When non-resident professional athletes tried to file for worker's compensation in California, a debate involving California Compensation Law and professional sports began. Supporters of the athletes argue that because the athletes work and pay taxes in California for the games that they play there, they should be entitled to receive worker's comp benefits. Opponents, on the other hand, argue that many players never lived in California and only rarely worked in the state, so they do not have a sufficient nexus to get worker's compensation. Furthermore, if retired professional athletes all tried to file worker's compensation claims in California, it would bankrupt the state. This issue was recently decided in the following case:
Almost two decades ago, former pro football player Wesley Carroll, incurred serious injuries to numerous parts of his body that caused 46% permanent disability. These injuries were sustained while he was playing for the New Orleans Saints and Cincinnati Bengals. Since Carroll had been injured during some of his games in California, he filed a claim for workers' compensation benefits in the state. Though he never resided in California nor was employed by a California company, he argued that he was temporarily working in California, and therefore he could receive benefits.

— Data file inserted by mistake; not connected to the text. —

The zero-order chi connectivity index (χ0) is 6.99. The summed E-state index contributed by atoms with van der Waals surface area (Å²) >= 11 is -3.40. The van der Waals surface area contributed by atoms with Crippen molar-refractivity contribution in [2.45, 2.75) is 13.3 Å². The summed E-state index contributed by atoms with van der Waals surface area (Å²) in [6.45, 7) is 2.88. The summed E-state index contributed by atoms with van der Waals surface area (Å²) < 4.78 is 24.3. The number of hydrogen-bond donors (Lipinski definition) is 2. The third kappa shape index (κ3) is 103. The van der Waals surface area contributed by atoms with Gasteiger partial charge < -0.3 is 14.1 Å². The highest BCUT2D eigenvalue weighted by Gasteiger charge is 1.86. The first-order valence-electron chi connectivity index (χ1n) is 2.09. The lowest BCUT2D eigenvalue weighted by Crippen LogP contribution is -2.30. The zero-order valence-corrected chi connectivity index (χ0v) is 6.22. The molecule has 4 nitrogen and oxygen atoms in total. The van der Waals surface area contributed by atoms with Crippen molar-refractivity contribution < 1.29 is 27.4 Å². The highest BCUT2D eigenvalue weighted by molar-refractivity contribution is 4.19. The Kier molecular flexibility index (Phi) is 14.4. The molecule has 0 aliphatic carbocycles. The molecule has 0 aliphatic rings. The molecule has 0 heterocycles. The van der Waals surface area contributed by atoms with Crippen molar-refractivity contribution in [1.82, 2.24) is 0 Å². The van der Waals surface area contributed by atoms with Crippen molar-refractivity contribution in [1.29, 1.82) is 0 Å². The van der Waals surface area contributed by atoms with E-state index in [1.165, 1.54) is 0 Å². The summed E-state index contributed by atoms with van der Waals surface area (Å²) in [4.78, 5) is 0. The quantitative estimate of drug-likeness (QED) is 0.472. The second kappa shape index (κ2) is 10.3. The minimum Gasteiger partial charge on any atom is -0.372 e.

In their defense, the Cincinnati Bengals used CA Labor Code §3600.5(b), which allowed worker's comp exemption for certain employees that were hired outside of California and met the following criteria:
- Temporarily working in California
- Covered by worker's comp laws of another's state while in California
- Same state recognizes California's extraterritorial provisions
- Same state exempts California's laws because its own worker's comp law applies
Though the Bengals were insured in Ohio and Ohio recognizes the extra-territorial provisions of California, the Worker's Compensation Judge did not accept the defense, ruling that Carroll was actually regularly employed in California, because the teams came to California as a part of a regular schedule. The Bengals then were not exempt for paying worker's comp benefits.
The Bengals petitioned for reconsideration of the findings to an appeals board. When brought to the Worker's Compensation Appeals Board, however, they found that an athlete playing a single game in California was working temporarily, or lasting for a limited time. The judge's decision was therefore, rescinded, as the Bengals and the applicant met all the necessary requirements of CA Labor Code §3600.5(b). The case is now returned to trial.
To read the full case, please click here.
If you have any questions about worker's compensation or any other personal injury matter, then please obtain legal counsel from Chico injury lawyer, Adam Sorrells. He has more than 20 years of experience that he will use for your benefit. Contact his firm as soon as you can to get started. Not only does he offer a
free case evaluation, but he won't charge a cent unless you recover compensation.